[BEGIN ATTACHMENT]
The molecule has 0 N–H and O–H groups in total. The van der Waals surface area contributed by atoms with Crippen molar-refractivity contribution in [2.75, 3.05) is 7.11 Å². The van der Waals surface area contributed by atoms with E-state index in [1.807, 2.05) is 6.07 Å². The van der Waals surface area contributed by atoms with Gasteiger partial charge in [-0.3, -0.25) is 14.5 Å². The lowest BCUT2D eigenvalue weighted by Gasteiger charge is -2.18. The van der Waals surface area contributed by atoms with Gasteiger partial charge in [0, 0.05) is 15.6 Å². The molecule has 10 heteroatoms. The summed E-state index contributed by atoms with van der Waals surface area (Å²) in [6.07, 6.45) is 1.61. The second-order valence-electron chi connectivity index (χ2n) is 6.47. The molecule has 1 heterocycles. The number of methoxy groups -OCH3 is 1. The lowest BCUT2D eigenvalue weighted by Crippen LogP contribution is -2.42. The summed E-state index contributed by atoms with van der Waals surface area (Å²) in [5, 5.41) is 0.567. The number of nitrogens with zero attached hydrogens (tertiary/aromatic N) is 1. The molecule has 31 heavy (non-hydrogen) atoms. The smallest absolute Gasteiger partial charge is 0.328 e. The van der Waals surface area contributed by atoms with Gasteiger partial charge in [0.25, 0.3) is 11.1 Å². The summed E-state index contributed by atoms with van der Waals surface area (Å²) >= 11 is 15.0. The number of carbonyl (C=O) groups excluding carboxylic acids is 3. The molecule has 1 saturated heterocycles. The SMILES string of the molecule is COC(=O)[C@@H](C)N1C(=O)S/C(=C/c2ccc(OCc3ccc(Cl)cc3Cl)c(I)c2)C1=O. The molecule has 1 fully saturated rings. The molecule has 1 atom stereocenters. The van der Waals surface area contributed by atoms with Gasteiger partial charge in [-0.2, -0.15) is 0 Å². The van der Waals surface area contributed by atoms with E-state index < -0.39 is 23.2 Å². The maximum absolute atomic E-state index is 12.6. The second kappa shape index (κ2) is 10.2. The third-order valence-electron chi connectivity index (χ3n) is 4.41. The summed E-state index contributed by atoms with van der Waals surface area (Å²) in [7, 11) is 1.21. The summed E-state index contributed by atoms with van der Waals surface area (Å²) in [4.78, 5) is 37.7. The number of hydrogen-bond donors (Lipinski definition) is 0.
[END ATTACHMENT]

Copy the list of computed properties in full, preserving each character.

The molecule has 0 N–H and O–H groups in total. The van der Waals surface area contributed by atoms with Crippen molar-refractivity contribution in [2.75, 3.05) is 7.11 Å². The van der Waals surface area contributed by atoms with E-state index in [1.807, 2.05) is 6.07 Å². The van der Waals surface area contributed by atoms with Gasteiger partial charge in [-0.3, -0.25) is 14.5 Å². The lowest BCUT2D eigenvalue weighted by Gasteiger charge is -2.18. The van der Waals surface area contributed by atoms with Gasteiger partial charge in [0, 0.05) is 15.6 Å². The molecule has 10 heteroatoms. The summed E-state index contributed by atoms with van der Waals surface area (Å²) in [6.07, 6.45) is 1.61. The second-order valence-electron chi connectivity index (χ2n) is 6.47. The molecule has 1 heterocycles. The number of methoxy groups -OCH3 is 1. The lowest BCUT2D eigenvalue weighted by Crippen LogP contribution is -2.42. The summed E-state index contributed by atoms with van der Waals surface area (Å²) in [5, 5.41) is 0.567. The number of nitrogens with zero attached hydrogens (tertiary/aromatic N) is 1. The molecule has 31 heavy (non-hydrogen) atoms. The smallest absolute Gasteiger partial charge is 0.328 e. The van der Waals surface area contributed by atoms with Gasteiger partial charge in [0.25, 0.3) is 11.1 Å². The summed E-state index contributed by atoms with van der Waals surface area (Å²) >= 11 is 15.0. The number of carbonyl (C=O) groups excluding carboxylic acids is 3. The molecule has 1 saturated heterocycles. The SMILES string of the molecule is COC(=O)[C@@H](C)N1C(=O)S/C(=C/c2ccc(OCc3ccc(Cl)cc3Cl)c(I)c2)C1=O. The molecule has 1 fully saturated rings. The molecule has 1 atom stereocenters. The van der Waals surface area contributed by atoms with Gasteiger partial charge in [-0.2, -0.15) is 0 Å². The van der Waals surface area contributed by atoms with E-state index < -0.39 is 23.2 Å². The maximum absolute atomic E-state index is 12.6. The second kappa shape index (κ2) is 10.2. The third-order valence-electron chi connectivity index (χ3n) is 4.41. The summed E-state index contributed by atoms with van der Waals surface area (Å²) in [7, 11) is 1.21. The summed E-state index contributed by atoms with van der Waals surface area (Å²) in [4.78, 5) is 37.7. The number of hydrogen-bond donors (Lipinski definition) is 0.